Your alarm clock will sound off incessantly in the mornings and you can’t do anything about it. Several perched roosters in the chicken pen let off blaringly high pitched cackles, sometimes in unison, which is hard to ignore. Your consciousness now comes into focus as you try to decide whether to take the early morning ice bath in the outhouse or just go straight to breakfast. Whether you go down to Manang Virgie’s for coffee first and delay the onset of icy water on your skin, or to totally scrap the idea of an ice bath, is entirely up to you. Your breakfast will be of your own accord. There are no pre-written menus or any chalked-up “dish of the day.” You could ask her to cook specific meals you may want to try. If it’s a local dish, she can serve it. Try “Adobo” – chicken/pork marinated in soy sauce, vinegar and garlic and then stewed or fired, “Lechon Cebu” – a local specialty, open charcoal pit roasted pig and “Tortang Talong“ – fried eggplant in egg batter. Of course you can always opt to ask her for the common sunny side up eggs on toast. There will always be something familiar no matter the time of day. You finish up breakfast, stand up together from the only table inside the small eatery and cram your way out by the roadside. The canopy of huge Acacia trees shadow your short walk across the concrete, before they make a turn toward the river to which they bring you. To cross, there is a small makeshift foot bridge made of bamboo. The slight cracking of the foot bridge gives a very provincial feel as you make your way across. Just before going into the jungle is a small shack with an old couple. They guard the pass and will ask you to log your names in a record book. This is mandatory and has been arranged by the developers of the area. You just need to fill in your name before hiking up the slopes. Drawing nearer and nearer the cliff, your anticipation mounts. For first time visitors to any one area, there will always be awe and surprise. The cliff of Cantabaco is no exception. The better view of the cliff comes when you finally reach the top of the hill where there is a flat clearing. The whole of Cantabaco cliff is divided into two sections, right and left, with the right side more exposed, resting higher on the slopes and having a flat belay area; while the left side rests more into the jungle’s slopes.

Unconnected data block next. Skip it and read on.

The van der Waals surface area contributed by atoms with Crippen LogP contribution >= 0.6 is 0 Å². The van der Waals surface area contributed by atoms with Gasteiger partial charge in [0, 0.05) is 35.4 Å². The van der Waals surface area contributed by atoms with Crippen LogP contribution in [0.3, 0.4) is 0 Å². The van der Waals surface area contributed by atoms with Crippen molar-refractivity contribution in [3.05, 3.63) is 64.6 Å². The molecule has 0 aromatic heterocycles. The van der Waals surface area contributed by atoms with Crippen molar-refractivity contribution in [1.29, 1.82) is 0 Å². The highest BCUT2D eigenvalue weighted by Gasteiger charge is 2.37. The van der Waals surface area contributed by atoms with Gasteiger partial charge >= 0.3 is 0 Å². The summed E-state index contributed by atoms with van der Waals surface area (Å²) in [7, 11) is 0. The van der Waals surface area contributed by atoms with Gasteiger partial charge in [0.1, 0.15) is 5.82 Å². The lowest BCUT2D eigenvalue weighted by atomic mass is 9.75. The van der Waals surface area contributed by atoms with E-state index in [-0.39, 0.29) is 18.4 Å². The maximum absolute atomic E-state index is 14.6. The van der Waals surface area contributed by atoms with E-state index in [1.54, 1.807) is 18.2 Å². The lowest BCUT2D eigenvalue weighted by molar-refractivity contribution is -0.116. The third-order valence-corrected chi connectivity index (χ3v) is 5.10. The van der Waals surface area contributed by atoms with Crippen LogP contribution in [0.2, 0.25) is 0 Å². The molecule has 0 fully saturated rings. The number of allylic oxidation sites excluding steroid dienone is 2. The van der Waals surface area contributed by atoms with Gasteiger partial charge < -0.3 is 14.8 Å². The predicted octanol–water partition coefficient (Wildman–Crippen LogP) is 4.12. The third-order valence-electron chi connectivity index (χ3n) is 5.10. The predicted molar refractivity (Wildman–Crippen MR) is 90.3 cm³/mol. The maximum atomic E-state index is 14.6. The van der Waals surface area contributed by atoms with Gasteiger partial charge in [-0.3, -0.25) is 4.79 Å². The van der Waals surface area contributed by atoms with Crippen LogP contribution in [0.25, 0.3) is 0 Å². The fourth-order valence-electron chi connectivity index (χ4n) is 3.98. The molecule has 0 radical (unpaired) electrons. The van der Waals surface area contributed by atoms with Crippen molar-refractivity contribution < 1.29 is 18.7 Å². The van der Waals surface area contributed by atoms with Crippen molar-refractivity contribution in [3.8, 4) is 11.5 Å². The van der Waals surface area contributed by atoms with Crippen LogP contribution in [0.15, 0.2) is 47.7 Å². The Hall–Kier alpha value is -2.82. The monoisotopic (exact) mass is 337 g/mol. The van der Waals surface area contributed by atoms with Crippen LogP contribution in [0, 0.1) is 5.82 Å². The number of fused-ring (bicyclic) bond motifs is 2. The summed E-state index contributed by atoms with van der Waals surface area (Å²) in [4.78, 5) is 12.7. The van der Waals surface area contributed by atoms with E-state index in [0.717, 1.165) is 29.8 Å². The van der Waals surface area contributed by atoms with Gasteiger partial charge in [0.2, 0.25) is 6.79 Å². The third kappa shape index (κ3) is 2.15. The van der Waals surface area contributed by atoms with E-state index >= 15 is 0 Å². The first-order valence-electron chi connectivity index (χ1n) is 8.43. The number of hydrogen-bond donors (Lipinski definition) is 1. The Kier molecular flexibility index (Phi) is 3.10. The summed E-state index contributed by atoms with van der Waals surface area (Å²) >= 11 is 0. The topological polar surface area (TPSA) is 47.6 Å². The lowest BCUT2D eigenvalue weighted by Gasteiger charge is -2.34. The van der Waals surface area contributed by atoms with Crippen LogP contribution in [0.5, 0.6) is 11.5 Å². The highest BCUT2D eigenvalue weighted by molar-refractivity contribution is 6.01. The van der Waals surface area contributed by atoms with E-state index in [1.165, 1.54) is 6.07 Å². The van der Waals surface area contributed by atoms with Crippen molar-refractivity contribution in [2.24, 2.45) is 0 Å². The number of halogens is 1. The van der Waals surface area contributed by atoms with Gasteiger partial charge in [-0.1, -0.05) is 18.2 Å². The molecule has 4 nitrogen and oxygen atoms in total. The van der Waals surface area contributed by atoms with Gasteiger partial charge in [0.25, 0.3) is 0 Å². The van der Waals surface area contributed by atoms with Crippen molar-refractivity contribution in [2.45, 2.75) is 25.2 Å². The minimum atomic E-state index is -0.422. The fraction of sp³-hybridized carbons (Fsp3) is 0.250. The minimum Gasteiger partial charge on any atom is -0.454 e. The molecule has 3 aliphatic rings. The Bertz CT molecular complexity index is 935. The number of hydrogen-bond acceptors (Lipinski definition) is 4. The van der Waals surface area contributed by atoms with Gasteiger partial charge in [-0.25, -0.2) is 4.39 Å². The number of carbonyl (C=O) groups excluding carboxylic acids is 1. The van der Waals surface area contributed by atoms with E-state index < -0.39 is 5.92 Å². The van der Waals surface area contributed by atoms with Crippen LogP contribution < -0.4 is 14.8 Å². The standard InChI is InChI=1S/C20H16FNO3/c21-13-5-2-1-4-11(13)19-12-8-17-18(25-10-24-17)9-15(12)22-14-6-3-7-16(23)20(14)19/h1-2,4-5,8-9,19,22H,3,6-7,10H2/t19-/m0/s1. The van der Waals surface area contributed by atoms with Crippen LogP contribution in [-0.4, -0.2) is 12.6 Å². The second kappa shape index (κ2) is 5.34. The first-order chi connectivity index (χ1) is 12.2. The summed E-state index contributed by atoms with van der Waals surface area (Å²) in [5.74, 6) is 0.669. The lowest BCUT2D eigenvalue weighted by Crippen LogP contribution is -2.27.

Image left: Rocky Lok starts his Never Ending Journey (6c+) The routes are graded from 6a to 8a, with a majority in the 7 range. The entire wall is loaded with different styles of climbing. Pockets, tuffas, overhangs, crimps and slopers characterize the entire cliff. It’s clean limestone. All routes are natural and bolted exquisitely for really good climbing. There are about 40 routes up on the cliff. Recent bolting gave way to new 35m long pitches. The prospect of new bolting in the coming October 2009, promises an additional 10-15 new routes. The coming season might bring forth some 5’s and hopefully a handful of new 8’s.
The short hike might not be enough to warm you up. If that’s the case then there are several very recommendable routes for you to hike on. Try the 30m “Never Ending Journey” (6c+) which starts on easy, nicely spaced pockets running up towards a dihedral. It continues for quite a long way and finishes on some slopey holds. Try “Cinnamon Pwet” (6c+), “Itchy Flutterby” (6c+) and “Vina Kulafu” (6c), all running on clean limestone and all of which begin to be a bit sequential to the top. Some easier routes are on the left side of the cliff. Some say the routes are soft for the grades. There’s much debate on these things and it is far better to just climb them rather than muse over numbers.